Tue 14 July 2020

Bringing Lorry into the 2020s

In the mid-2010s, Codethink developed the Baserock software suite for specifying, developing, and building Linux-based systems. The work has been used by several long-standing customers and Codethink even uses it for some of our own infrastructure. This blog will take you through work done to modernise one of the components of Baserock - Lorry.

Some of the components of Baserock are useful in their own right, and one of those is Lorry: a program for maintaining mirrors of source code. When building systems that include many third-party source components, it is important to make sure you keep copies of all the source code within your organisation. Otherwise, if an upstream repository or file server becomes temporarily or permanently unavailable, you might be unable to rebuild or deploy your system. You might also be unable to comply with copyleft license requirements to provide source to your users.

While some Git hosting services can maintain a mirror of an upstream Git repository, Lorry can mirror to Git from many other version control systems and from file-based upstream releases. The Lorry Controller (LC) component implements the services needed to run Lorry regularly for each mirror, and pulls the mirror configuration from another Git repository. One of my projects during lockdown has been modernising Lorry: making these components compatible with current versions of their dependencies and with various Git hosting services, documenting how to install and configure them, and building container images.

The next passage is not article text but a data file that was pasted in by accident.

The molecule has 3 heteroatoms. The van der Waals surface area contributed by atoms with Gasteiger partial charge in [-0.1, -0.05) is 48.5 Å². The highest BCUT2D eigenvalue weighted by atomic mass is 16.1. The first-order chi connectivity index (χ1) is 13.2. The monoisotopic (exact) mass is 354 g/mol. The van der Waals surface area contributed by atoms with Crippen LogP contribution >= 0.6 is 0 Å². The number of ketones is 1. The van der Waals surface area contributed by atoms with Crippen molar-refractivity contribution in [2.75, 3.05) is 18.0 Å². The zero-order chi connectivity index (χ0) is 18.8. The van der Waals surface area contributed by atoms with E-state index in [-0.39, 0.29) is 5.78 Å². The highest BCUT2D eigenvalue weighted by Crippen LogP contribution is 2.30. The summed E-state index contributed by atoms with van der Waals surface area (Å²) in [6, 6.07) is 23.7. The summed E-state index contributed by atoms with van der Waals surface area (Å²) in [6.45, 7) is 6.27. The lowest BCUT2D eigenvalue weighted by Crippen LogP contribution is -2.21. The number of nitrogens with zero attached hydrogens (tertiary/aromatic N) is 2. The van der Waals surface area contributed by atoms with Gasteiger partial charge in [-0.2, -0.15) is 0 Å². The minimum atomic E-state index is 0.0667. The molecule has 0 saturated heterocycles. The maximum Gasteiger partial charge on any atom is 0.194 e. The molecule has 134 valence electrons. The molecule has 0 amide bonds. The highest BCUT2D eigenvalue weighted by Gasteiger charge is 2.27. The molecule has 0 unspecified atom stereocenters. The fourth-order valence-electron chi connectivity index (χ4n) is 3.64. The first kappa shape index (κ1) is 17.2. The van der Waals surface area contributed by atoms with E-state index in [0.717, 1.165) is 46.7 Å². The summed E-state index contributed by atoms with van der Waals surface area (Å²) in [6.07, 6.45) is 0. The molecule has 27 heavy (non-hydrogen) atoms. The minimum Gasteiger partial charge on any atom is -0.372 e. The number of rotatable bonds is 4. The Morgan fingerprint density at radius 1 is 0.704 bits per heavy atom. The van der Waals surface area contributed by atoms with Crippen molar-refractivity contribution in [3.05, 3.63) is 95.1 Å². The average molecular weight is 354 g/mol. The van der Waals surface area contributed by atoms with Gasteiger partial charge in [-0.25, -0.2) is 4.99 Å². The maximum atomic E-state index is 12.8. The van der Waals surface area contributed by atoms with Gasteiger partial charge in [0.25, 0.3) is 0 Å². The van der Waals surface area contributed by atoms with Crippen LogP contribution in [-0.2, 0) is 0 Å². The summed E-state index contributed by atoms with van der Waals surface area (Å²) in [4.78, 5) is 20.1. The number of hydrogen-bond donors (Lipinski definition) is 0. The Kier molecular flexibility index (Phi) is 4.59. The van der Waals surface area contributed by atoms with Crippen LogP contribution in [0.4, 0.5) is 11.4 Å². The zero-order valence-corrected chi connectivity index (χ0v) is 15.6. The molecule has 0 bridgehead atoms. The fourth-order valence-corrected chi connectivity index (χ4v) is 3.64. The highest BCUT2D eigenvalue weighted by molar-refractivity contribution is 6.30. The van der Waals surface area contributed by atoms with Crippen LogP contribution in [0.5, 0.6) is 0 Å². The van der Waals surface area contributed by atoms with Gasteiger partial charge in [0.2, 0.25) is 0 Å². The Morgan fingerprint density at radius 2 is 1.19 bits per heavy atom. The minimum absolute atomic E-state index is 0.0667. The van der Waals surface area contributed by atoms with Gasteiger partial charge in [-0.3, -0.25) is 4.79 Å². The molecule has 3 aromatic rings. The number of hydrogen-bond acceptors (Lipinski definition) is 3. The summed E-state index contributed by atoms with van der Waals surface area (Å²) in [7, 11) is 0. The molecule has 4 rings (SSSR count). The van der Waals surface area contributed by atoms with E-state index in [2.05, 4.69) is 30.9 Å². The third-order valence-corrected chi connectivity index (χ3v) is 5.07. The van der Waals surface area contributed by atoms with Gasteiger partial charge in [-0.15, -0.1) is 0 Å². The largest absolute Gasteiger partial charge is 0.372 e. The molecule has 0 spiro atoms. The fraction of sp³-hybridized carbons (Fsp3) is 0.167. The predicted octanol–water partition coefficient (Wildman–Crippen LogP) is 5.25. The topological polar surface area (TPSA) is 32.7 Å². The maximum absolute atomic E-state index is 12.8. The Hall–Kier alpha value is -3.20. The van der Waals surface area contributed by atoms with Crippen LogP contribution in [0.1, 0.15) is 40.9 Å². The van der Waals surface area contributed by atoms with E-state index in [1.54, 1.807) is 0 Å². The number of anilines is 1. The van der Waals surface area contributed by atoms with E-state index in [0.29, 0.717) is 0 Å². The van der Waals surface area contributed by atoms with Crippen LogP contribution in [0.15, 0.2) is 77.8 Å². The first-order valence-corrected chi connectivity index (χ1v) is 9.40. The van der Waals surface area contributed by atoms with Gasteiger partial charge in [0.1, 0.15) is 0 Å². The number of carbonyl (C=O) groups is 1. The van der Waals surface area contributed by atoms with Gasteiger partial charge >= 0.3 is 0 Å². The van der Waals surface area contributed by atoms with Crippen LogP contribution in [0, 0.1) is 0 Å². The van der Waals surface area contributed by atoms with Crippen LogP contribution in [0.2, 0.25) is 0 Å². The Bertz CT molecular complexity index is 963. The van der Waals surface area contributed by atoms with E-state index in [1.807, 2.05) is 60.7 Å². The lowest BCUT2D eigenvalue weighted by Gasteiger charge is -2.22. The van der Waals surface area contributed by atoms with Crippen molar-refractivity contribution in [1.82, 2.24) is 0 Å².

The earlier Trovekube project began the work of getting Lorry and LC running on Python 3, and added GitLab CI configurations which have helped me a lot with understanding their dependencies. As I tested out all their features, I found and fixed a few more issues with Python 3 compatibility, mostly involving distinctions between binary and text I/O.

As part of a Baserock Trove appliance, LC was originally co-installed with the Gitano hosting service (downstream host), and had specific support for mirroring the whole of another Trove (upstream host). Later on, support for Gerrit as downstream host, and for GitLab as downstream or upstream host, was added, but I found that this support had bit-rotted. There were also no internal abstractions that would allow adding another type of host cleanly. I have refactored support for each host type into classes, updated the Gerrit and GitLab support to work with current versions of those programs, and added support for Gitea as a downstream host. It turned out to be possible to run a test instance of each of these hosting services in a VM or system container on my development laptop, though it wasn't always the most comfortable experience!

The documentation for Lorry and LC now lists all their direct dependencies and the versions I've tested. For LC I documented all the installation steps and how to integrate it with each of the supported downstream host types.